Countering the fear mongering about GMOs.
The Western View: The March Against Myths
The second annual “March Against Monsanto” is planned for Saturday, May 23. At events around the country and the world, people will gather to protest the use of Roundup and GMO crops, as well as express their distrust of Big Ag in general and Monsanto in particular. The organizers claim there will be marches at more than 400 locations.
The March will mostly focus on Monsanto’s leading role in developing genetically modified foods. It’s the kind of event that someone in ag might just ignore, as everyone has a right to their opinion. But lately a backlash to the anti-GMO movement has been building and now, groups are forming to “March Against Myths” about modification.
The March Against Myths focuses on the fear-mongering and lack of real science behind the current anti-GMO movement. They note there are a lot of claims but no scientific evidence to support that GMO foods are in any way harmful to people or the environment. There is a lot of evidence that GMO plants provide better food at lower cost and higher production levels.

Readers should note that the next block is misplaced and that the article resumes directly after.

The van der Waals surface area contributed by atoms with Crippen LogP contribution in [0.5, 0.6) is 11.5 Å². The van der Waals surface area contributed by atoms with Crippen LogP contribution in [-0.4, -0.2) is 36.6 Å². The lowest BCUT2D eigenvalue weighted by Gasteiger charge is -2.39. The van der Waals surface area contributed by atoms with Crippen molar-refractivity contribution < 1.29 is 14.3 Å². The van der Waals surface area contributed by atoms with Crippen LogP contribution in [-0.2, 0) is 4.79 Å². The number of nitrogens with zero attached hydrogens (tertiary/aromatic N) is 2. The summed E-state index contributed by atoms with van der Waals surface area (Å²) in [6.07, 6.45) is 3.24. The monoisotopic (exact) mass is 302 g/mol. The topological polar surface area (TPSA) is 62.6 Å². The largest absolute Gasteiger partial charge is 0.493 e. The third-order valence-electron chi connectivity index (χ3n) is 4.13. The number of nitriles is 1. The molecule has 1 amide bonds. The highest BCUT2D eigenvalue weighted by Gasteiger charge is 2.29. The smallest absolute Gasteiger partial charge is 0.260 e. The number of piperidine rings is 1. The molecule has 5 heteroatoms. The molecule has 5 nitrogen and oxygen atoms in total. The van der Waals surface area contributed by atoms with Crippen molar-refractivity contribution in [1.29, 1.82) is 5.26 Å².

The March against Myths came about because the anti-GMO movement seems to be gaining traction. It’s a recognition that laws are made by politicians who are swayed by the popular vote, not by science, and if the anti-GMO crowd shouts loud and long enough, the politicians may respond – and set agriculture and science back 20 years. The improvements that GMO modification have brought about in crop quality, production efficiency and flavor could all go away, out of fear, not for any valid reason.
The organizers hope to calmly and rationally explain the science behind GMO and show the public that there is no scientific basis for GMO fear-mongering. As they say, it’s been 20 years since GMOs were introduced and there hasn’t been a single documented incident of harm. Every major scientific body in the world stands behind the safety of GMOs. I go with the science.
For more information, google March Against Myths.
I’m Len Wilcox and that’s the Western View from AgNet West.